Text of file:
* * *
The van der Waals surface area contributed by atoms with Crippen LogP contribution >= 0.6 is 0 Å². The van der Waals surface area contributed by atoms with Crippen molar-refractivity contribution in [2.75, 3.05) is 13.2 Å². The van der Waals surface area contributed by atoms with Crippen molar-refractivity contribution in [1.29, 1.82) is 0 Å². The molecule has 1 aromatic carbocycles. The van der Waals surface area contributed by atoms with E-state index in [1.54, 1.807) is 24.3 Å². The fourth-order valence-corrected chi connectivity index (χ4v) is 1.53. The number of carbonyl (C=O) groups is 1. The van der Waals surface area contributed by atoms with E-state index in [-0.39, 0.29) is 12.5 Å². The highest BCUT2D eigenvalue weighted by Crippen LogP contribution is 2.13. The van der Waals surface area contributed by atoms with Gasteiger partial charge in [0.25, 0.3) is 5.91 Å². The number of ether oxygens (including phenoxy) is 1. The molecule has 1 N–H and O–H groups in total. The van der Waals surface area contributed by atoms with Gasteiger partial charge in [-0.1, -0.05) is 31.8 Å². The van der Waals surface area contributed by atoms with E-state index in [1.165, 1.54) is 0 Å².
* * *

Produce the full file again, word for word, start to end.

The van der Waals surface area contributed by atoms with Crippen LogP contribution >= 0.6 is 0 Å². The van der Waals surface area contributed by atoms with Crippen molar-refractivity contribution in [2.75, 3.05) is 13.2 Å². The van der Waals surface area contributed by atoms with Crippen molar-refractivity contribution in [1.29, 1.82) is 0 Å². The molecule has 1 aromatic carbocycles. The van der Waals surface area contributed by atoms with E-state index in [1.54, 1.807) is 24.3 Å². The fourth-order valence-corrected chi connectivity index (χ4v) is 1.53. The number of carbonyl (C=O) groups is 1. The van der Waals surface area contributed by atoms with E-state index in [-0.39, 0.29) is 12.5 Å². The highest BCUT2D eigenvalue weighted by Crippen LogP contribution is 2.13. The van der Waals surface area contributed by atoms with Gasteiger partial charge in [0.25, 0.3) is 5.91 Å². The number of ether oxygens (including phenoxy) is 1. The molecule has 1 N–H and O–H groups in total. The van der Waals surface area contributed by atoms with Gasteiger partial charge in [-0.1, -0.05) is 31.8 Å². The van der Waals surface area contributed by atoms with E-state index in [1.165, 1.54) is 0 Å².